Since then Luger has returned many times to the canyon to hike and kayak on the creek.
“I depend on it as a nice place to get away from it all,” she said. “It’s pretty peaceful and not as heavily used.”
She also likes exploring the historical parts of the canyon as well, Luger said.
“There’s a ton of history up that canyon,” she said. “Settlers and John Bidwell were stunned by the wildlife up there.”
Butte Creek Canyon not only provides a creek for tubers to play in Luger said, but it is also a place where they can learn some Butte County history.
The first and most obvious stop would be at the tubing run’s end- the Honey Run Covered Bridge. In the winter of 1886, George Miller, superintendent of construction at the site, built a bridge over the creek to connect Honey Run Road to Paradise Ridge. With this first construction Miller didn’t house the bridge and it wasn’t until 1901 when the boards were rotting that the bridge was covered.
In 1965 the bridge was put out of commission after a truck crashed into the corner and a new crossing was built just upstream. With local support the covered bridge was restored and preserved and it is now the only remaining three-level covered bridge left in the United States.
Other areas of interest in the canyon include the Colman Centerville Memorial Community Museum and the Centerville Powerhouse, California’s oldest running hydro-electric powerhouse. Both of these structures attest to the rich history of early 1800s settlers panning and mining for gold in Chico’s backyard.
If residents choose to tube Butte Creek Soria passes on words of caution.
The water level is good in May, but the temperature was too cold, Soria said.
“The water was really cold and the canyon gets really shady,” she said. “That was the hardest part about tubing Butte Creek.”
She also warned that if people aren’t ready for a step up from the Sacramento then they shouldn’t go.
“I’ve seen people freak out and have to walk out halfway on private property,” Soria said
Private property lines both sides of the creek so tubers should be wary of trespassing. The water is of course public property and stopping on beaches isn’t advised. In the past recreationists and residents have had issues, Kutz said. Tubers have walked through people’s private yards and have even gotten into residents’ hot tubs.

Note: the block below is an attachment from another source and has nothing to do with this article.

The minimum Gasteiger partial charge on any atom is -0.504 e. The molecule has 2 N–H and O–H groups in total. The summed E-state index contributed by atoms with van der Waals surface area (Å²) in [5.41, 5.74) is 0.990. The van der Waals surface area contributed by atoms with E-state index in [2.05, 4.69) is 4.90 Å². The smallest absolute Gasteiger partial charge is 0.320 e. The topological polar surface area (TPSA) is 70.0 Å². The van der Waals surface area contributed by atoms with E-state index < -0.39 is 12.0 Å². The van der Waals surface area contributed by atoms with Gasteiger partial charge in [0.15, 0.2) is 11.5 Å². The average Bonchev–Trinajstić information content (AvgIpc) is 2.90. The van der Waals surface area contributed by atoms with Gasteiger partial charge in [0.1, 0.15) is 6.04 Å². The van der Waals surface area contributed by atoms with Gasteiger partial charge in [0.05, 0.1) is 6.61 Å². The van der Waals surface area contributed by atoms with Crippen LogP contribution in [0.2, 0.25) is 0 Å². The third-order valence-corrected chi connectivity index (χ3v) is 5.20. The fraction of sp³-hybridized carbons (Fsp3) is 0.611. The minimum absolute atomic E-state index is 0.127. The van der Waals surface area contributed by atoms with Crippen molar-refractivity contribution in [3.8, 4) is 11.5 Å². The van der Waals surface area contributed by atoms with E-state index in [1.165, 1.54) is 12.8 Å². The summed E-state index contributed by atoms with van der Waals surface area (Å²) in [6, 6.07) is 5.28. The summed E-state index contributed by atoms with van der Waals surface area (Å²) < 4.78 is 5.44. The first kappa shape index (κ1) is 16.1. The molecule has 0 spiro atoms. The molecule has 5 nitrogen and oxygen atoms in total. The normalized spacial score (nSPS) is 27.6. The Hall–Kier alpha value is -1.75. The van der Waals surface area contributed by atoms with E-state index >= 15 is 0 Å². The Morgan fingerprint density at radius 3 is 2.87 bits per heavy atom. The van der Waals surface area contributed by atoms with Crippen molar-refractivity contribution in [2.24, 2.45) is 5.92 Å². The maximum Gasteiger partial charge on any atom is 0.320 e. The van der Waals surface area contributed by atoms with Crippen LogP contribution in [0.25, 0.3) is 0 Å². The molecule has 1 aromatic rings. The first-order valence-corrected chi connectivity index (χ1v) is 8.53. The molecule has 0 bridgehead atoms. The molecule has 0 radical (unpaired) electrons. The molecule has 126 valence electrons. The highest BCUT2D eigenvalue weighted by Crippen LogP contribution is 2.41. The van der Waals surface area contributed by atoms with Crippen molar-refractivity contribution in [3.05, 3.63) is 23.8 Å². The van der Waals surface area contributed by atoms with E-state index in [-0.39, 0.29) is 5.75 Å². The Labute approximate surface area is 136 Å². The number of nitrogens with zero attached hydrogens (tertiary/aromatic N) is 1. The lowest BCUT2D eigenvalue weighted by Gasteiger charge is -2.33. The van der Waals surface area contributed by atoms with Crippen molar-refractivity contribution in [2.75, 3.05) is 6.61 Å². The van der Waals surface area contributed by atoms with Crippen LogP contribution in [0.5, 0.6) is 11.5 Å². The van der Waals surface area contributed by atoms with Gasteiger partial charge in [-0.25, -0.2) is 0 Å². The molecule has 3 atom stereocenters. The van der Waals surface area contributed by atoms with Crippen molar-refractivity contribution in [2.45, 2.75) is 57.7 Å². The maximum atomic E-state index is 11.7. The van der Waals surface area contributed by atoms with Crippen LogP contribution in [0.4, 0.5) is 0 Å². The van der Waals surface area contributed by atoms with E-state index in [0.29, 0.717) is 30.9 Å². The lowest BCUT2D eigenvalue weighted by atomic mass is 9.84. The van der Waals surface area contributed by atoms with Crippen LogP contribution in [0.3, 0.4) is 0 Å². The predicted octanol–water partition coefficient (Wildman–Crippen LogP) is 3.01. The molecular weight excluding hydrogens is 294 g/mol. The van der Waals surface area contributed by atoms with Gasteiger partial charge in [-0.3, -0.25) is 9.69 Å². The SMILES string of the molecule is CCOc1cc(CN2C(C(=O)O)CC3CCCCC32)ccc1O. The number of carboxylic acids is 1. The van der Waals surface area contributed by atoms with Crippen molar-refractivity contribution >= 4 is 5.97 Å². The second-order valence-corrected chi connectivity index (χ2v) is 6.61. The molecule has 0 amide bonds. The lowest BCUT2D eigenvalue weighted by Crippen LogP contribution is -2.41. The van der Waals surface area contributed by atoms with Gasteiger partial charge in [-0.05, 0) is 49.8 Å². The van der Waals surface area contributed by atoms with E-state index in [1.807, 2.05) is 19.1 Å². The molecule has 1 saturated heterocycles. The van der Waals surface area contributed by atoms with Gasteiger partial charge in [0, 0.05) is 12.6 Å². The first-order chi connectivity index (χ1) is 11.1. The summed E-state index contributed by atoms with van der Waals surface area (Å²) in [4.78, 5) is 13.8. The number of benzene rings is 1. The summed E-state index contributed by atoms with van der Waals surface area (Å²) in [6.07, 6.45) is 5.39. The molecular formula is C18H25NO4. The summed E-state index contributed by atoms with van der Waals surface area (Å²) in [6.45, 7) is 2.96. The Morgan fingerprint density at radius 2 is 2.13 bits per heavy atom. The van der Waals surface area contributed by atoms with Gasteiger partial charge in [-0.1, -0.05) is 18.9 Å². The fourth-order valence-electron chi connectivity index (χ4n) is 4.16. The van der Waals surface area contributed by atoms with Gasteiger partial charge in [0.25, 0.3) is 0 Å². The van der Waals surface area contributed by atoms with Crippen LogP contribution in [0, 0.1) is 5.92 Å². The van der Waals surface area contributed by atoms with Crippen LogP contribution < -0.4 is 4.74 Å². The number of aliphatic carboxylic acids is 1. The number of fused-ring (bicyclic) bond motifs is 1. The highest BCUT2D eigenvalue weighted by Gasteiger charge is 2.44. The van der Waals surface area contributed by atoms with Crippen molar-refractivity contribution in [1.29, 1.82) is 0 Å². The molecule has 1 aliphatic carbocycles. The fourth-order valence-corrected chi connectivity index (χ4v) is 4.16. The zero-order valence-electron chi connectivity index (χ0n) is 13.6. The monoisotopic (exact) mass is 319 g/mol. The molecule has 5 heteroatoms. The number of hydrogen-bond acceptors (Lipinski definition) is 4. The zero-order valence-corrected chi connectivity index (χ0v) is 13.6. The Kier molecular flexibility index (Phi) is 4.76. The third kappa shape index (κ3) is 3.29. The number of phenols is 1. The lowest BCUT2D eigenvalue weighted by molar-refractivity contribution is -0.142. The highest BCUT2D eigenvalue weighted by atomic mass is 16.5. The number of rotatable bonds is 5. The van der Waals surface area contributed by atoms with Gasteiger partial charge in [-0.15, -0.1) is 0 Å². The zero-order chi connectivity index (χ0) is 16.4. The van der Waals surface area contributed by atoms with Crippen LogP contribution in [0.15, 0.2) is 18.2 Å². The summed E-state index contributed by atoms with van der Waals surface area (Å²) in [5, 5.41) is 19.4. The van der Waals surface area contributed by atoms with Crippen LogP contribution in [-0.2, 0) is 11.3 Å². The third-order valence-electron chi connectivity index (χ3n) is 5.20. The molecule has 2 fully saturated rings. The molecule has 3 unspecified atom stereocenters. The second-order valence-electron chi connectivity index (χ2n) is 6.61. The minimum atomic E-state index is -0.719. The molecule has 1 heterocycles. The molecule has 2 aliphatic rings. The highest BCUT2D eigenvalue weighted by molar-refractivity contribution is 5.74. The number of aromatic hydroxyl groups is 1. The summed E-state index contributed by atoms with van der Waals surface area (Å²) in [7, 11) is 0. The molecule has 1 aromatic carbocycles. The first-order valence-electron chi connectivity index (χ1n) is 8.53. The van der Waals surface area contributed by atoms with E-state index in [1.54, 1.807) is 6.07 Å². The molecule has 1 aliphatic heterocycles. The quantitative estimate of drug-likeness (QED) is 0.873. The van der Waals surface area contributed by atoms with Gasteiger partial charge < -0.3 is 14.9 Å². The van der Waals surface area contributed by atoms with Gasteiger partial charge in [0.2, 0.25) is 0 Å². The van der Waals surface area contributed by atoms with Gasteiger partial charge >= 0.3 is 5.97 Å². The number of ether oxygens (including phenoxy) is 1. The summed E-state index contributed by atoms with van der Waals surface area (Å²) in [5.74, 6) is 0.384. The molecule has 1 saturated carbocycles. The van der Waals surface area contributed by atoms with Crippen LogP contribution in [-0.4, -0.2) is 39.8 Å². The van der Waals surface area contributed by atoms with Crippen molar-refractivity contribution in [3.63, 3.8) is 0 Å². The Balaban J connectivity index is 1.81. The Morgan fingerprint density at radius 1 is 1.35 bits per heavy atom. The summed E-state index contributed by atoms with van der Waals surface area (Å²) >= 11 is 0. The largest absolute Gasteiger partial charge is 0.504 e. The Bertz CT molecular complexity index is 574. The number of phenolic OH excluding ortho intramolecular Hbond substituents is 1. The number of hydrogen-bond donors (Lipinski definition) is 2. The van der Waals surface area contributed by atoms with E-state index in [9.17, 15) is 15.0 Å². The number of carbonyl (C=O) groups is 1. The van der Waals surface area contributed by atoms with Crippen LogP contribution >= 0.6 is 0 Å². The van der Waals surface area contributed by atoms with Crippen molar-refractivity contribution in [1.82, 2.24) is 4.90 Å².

To deter any friction between the two groups, Kutz said, Butte County has banned alcohol on Butte Creek.
“Nobody wants to restrict anybody’s liberties,” he said.
However, the alcohol ban has decreased litter on the creek and has reduced conflict between the recreationists and residents.
“As long as people go in there and enjoy and respect the wildlife and residents it’ll be open for many more years to public use,” Kutz said.
• The start of the Butte Creek run can be reached by taking the Skyway from Chico.
• After two miles take a left onto Honey Run Road and once the Honey Run Covered Bridge comes into sight take the next left onto Centerville Road.
• From there drive about six miles to the next bridge, the Centerville Bridge, and park in a gravel lot on the left side of the road.
• A steep trail drops off the hill to a sandy beach next to the creek.
• The run ends at the covered bridge and tubers can hop out on the right side of the creek.
At the Centerville Bridge there is a sign about the creek for tubers with information on how long it will take to tube and where to get out at the end.
• Tubes at Ray’s Liquor on Nord Avenue: $7-20 depending on the size.
• A wetsuit and Personal Flotation Device rented from Adventure Outings at Chico State: $16 for students, $20 for general public.